My friend kindly gave me an Aerobin 400 back in february so I could try some hot composting. A couple of days back I inspected the bin to find that the mixture was not hot anymore (a good sign that it had broken down). I figured it was time to empty the bin into the garden and fill the bin up with a new mix to cook over the colder months. The total time it had taken the mix to be ready for the garden was 9 weeks! Not too bad considering it generated 400kg of compost in this short amount of time.
I always enjoy heading away for holidays and exploring a new environment where the food is different to what you typically grow at home. This is the second year that we have spent some time in a small town called Bright which is situated in the middle of the Alpine region of Victoria. Its great place to stay for easy access to the snow fields in winter – Falls Creek and Mt Hotham. Bright is also well known for its beautiful coloured Autumn leaves and many people visit to the town this time of year for the Autumn festival. The region is also well known for its nuts, berries, wine, cheese and apples and we spent plenty of time visiting the small farms and wineries sampling the local produce.
Is it possible to grow decent watermelon in a temperate climate? The answer is yes… and no. Just like any plant, if you provide the right conditions and climate they will grow very well. The trick is to work out how to do this in a cost and time affective way without having to set up an expensive hot house. My experiment this year was to try and grow some in the ground and compare them to some grown in my little greenhouse. The watermelon grown in the ground started really well in the heat of summer, but then faded later in the season. The fruit only reached the size of a tennis ball and then the fruit started to split and the vine started to die off. The watermelon grown in the greenhouse started much the same as the plants in the ground, but then as the summer season drew to an end, the fruit start to gain a decent size – although it still wasn’t half the size of the ones in the market. My biggest melon (out of the 2 grown) weighed in at just under 1kg. Continue reading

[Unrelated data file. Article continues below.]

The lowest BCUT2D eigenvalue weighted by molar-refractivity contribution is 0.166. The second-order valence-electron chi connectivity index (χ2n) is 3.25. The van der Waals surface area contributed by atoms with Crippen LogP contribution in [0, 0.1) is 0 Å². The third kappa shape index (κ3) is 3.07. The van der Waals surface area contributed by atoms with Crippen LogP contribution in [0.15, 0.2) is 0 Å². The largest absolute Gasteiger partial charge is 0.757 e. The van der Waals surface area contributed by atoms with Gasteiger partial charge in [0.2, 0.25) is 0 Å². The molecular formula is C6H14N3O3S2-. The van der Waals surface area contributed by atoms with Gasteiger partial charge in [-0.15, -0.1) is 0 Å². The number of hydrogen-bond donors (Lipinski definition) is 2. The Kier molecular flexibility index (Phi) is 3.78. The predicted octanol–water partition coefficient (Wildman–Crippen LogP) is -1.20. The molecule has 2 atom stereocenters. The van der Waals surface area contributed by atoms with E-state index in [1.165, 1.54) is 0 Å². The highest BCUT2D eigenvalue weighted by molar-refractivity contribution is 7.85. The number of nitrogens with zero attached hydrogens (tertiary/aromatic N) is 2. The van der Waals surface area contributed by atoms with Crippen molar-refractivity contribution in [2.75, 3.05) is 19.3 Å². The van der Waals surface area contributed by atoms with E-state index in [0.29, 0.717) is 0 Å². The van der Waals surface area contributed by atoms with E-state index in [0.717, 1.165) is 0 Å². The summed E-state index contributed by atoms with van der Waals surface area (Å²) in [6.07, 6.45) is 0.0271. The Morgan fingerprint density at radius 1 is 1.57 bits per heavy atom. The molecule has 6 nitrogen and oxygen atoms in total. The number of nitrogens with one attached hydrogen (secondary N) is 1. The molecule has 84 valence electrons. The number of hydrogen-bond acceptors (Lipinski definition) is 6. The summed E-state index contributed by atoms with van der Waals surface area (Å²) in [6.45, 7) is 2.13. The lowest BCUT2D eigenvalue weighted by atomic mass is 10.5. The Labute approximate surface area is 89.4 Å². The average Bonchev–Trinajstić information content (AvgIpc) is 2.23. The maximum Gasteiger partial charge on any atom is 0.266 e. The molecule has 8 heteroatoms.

With the summer season over, it is now time to start planting out for the autumn and winter months. I am experimenting a little this year and have planted some snow peas with the hope that I will avoid the powdery mildew issues I have experienced when planting and growing them in the warmer months. Despite my best efforts, the mildew affected most of my summer crops including the pumpkin, Zucchini, cucumber and even the beans. I will plant the crops out next year in different locations to try and avoid the same issue.
The snow peas, beetroot and spinach have started to sprout and I have used a bag of coffee grinds sprinkled around the perimenter of the plants to try and deter the snails. It seems to have worked so far, which is great as I have an abundant supply of the grinds to use. I have also placed some netting over the young seedling to try and deter the birds that love to scratch up the fresh soil, digging out the young plants in the process. You can see the snow pea seedlings next to the fence with a thick layer of coffee protecting them from the snails.
Another project I have taken on recently is trying to reduce the number of invasive birds in the area which are the Indian or common Myna’s. Not only do they eat all my produce, they also hang around our back porch and poo all over the deck, creating a health hazard. The other problem with the Indian Myna is that it drives all the other native birds away and takes over. So with some help from the Yarra Myna action group, I have started trapping the birds. The first time I set up the trap, I counted 13 birds hanging around the back yard eating the food I had place in and around the trap. So far I have caught 9 birds in the first week! Even though I know that I will only be able to catch some of the population, my hope is that I can get them down to a managable number and also that the native birds will start to return to our area again. Continue reading